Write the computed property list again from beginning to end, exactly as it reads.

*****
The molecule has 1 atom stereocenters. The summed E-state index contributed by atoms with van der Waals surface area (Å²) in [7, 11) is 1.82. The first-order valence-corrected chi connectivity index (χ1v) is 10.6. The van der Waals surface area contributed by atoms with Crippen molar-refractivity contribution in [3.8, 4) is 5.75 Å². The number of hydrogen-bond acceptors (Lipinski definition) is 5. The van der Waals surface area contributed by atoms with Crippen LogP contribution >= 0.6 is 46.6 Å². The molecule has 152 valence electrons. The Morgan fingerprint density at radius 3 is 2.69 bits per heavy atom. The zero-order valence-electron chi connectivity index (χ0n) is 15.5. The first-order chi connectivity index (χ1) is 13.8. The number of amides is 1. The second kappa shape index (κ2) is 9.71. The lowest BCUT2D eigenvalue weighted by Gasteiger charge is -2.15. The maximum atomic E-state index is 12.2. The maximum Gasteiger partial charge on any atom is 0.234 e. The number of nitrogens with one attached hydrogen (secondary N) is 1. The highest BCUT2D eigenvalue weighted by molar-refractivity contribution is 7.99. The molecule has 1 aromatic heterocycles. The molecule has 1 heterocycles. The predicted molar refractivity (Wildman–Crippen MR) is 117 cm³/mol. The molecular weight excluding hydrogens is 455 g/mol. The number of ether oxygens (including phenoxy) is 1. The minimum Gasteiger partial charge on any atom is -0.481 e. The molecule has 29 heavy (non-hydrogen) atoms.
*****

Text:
The molecule has 1 atom stereocenters. The summed E-state index contributed by atoms with van der Waals surface area (Å²) in [7, 11) is 1.82. The first-order valence-corrected chi connectivity index (χ1v) is 10.6. The van der Waals surface area contributed by atoms with Crippen molar-refractivity contribution in [3.8, 4) is 5.75 Å². The number of hydrogen-bond acceptors (Lipinski definition) is 5. The van der Waals surface area contributed by atoms with Crippen LogP contribution >= 0.6 is 46.6 Å². The molecule has 152 valence electrons. The Morgan fingerprint density at radius 3 is 2.69 bits per heavy atom. The zero-order valence-electron chi connectivity index (χ0n) is 15.5. The first-order chi connectivity index (χ1) is 13.8. The number of amides is 1. The second kappa shape index (κ2) is 9.71. The lowest BCUT2D eigenvalue weighted by Gasteiger charge is -2.15. The maximum atomic E-state index is 12.2. The maximum Gasteiger partial charge on any atom is 0.234 e. The number of nitrogens with one attached hydrogen (secondary N) is 1. The highest BCUT2D eigenvalue weighted by molar-refractivity contribution is 7.99. The molecule has 1 aromatic heterocycles. The molecule has 1 heterocycles. The predicted molar refractivity (Wildman–Crippen MR) is 117 cm³/mol. The molecular weight excluding hydrogens is 455 g/mol. The number of ether oxygens (including phenoxy) is 1. The minimum Gasteiger partial charge on any atom is -0.481 e. The molecule has 29 heavy (non-hydrogen) atoms.